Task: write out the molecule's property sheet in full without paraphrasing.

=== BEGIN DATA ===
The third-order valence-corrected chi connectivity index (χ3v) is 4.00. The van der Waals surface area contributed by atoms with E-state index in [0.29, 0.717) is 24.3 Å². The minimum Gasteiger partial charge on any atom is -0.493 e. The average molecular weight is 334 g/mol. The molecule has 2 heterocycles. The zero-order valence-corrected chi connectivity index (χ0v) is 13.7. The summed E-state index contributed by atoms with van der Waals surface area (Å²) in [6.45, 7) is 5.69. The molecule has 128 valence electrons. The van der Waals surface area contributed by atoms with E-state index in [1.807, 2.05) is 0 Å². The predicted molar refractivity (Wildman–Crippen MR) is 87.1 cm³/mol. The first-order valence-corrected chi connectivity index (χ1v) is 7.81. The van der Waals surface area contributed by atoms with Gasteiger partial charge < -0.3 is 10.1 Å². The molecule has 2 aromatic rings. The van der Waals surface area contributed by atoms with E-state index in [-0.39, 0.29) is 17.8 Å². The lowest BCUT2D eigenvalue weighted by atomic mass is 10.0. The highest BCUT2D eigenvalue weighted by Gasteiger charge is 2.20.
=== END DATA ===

The third-order valence-corrected chi connectivity index (χ3v) is 4.00. The van der Waals surface area contributed by atoms with E-state index in [0.29, 0.717) is 24.3 Å². The minimum Gasteiger partial charge on any atom is -0.493 e. The average molecular weight is 334 g/mol. The molecule has 2 heterocycles. The zero-order valence-corrected chi connectivity index (χ0v) is 13.7. The summed E-state index contributed by atoms with van der Waals surface area (Å²) in [6.45, 7) is 5.69. The molecule has 128 valence electrons. The van der Waals surface area contributed by atoms with E-state index in [1.807, 2.05) is 0 Å². The predicted molar refractivity (Wildman–Crippen MR) is 87.1 cm³/mol. The first-order valence-corrected chi connectivity index (χ1v) is 7.81. The van der Waals surface area contributed by atoms with Gasteiger partial charge < -0.3 is 10.1 Å². The molecule has 2 aromatic rings. The van der Waals surface area contributed by atoms with E-state index in [-0.39, 0.29) is 17.8 Å². The lowest BCUT2D eigenvalue weighted by atomic mass is 10.0. The highest BCUT2D eigenvalue weighted by Gasteiger charge is 2.20.